But Gov. Andrew M. Cuomo said the law is likely to be changed to permit the current 10-round clips to be sold; they were to be banned as of April 15. Cuomo said that while the 10-round clips can be sold, owners will not be able to place more than seven bullets in a magazine unless they are at a gun range or shooting competition.

Assembly Speaker Sheldon Silver, D-Manhattan, said Thursday that gun manufacturers have informed the state they have no intention of making special seven-round magazines to be sold in New York State.

In response to the Cuomo and Silver comments, King said: “It doesn’t do anything yet because it’s not law.”

The NY-SAFE Act was pushed through the Legislature following the Sandy Hook school shootings in Connecticut. Cuomo and gun advocates say such instances of violence call out for stricter laws on gun possession and sales.

The new law enacted stronger prohibitions against assault-style weapons, increased registration requirements, hiked penalties for crimes committed with guns and set up a state ammunition tracking system.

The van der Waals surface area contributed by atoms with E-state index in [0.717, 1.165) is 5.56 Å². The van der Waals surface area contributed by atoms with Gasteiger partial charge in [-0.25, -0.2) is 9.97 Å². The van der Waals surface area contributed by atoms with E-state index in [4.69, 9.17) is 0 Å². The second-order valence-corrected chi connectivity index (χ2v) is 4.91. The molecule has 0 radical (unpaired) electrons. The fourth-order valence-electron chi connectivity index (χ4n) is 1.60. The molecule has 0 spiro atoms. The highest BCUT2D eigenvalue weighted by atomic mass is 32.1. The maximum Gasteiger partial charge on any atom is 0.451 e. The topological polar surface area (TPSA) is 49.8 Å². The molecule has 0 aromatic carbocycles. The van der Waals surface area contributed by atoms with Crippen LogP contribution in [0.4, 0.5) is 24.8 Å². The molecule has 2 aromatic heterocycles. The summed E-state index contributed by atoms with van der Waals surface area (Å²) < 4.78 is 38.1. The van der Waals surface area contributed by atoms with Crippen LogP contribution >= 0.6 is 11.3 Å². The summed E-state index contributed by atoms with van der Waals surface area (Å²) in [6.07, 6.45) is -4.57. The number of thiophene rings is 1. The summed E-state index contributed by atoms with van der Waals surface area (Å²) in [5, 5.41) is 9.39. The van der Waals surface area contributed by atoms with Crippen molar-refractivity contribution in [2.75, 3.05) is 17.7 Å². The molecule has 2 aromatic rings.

It also requires mental health professionals to report to county officials the names of patients they deem to be a threat to themselves or others. Counties report those names to the state, which will check to see if the patients own guns; the state then can move to confiscate the weapons. Mental health professionals have voiced concern the provision will create a chilling effect and dissuade people who might need professional help from seeking it if they think their weapons will be taken away.

The gun debate has only intensified since the law was passed. Counties across the state have passed nonbinding resolutions condemning the measure or asking for its repeal. The Board of Supervisors in Schoharie County, west of Albany, last week said the county would not spend any money to enforce the law.

Cuomo said Thursday he had not seen the details of the lawsuit.

King could not say why the lawsuit was filed in Buffalo except to say it was done on the advice of lawyers.